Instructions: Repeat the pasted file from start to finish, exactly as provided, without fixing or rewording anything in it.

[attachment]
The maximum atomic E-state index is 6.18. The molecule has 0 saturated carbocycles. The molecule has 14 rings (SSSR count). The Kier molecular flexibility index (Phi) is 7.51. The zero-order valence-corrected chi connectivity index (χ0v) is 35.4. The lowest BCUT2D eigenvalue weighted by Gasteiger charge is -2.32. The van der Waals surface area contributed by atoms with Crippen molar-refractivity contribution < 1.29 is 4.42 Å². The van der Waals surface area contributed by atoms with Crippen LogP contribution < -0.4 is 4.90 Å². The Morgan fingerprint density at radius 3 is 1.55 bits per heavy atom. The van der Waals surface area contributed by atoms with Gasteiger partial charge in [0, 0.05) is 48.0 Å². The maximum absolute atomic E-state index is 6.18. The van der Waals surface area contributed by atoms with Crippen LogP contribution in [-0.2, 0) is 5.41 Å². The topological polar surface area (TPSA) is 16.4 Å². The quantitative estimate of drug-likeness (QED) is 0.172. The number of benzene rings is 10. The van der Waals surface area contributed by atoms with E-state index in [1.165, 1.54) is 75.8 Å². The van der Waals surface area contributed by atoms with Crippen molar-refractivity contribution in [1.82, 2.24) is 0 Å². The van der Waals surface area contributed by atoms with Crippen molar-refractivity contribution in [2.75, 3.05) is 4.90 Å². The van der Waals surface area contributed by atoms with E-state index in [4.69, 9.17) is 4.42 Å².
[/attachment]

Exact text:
The maximum atomic E-state index is 6.18. The molecule has 0 saturated carbocycles. The molecule has 14 rings (SSSR count). The Kier molecular flexibility index (Phi) is 7.51. The zero-order valence-corrected chi connectivity index (χ0v) is 35.4. The lowest BCUT2D eigenvalue weighted by Gasteiger charge is -2.32. The van der Waals surface area contributed by atoms with Crippen molar-refractivity contribution < 1.29 is 4.42 Å². The van der Waals surface area contributed by atoms with Crippen LogP contribution < -0.4 is 4.90 Å². The Morgan fingerprint density at radius 3 is 1.55 bits per heavy atom. The van der Waals surface area contributed by atoms with Gasteiger partial charge in [0, 0.05) is 48.0 Å². The maximum absolute atomic E-state index is 6.18. The van der Waals surface area contributed by atoms with Crippen LogP contribution in [-0.2, 0) is 5.41 Å². The topological polar surface area (TPSA) is 16.4 Å². The quantitative estimate of drug-likeness (QED) is 0.172. The number of benzene rings is 10. The van der Waals surface area contributed by atoms with E-state index in [1.165, 1.54) is 75.8 Å². The van der Waals surface area contributed by atoms with Crippen molar-refractivity contribution in [1.82, 2.24) is 0 Å². The van der Waals surface area contributed by atoms with Crippen molar-refractivity contribution in [2.75, 3.05) is 4.90 Å². The van der Waals surface area contributed by atoms with E-state index in [4.69, 9.17) is 4.42 Å².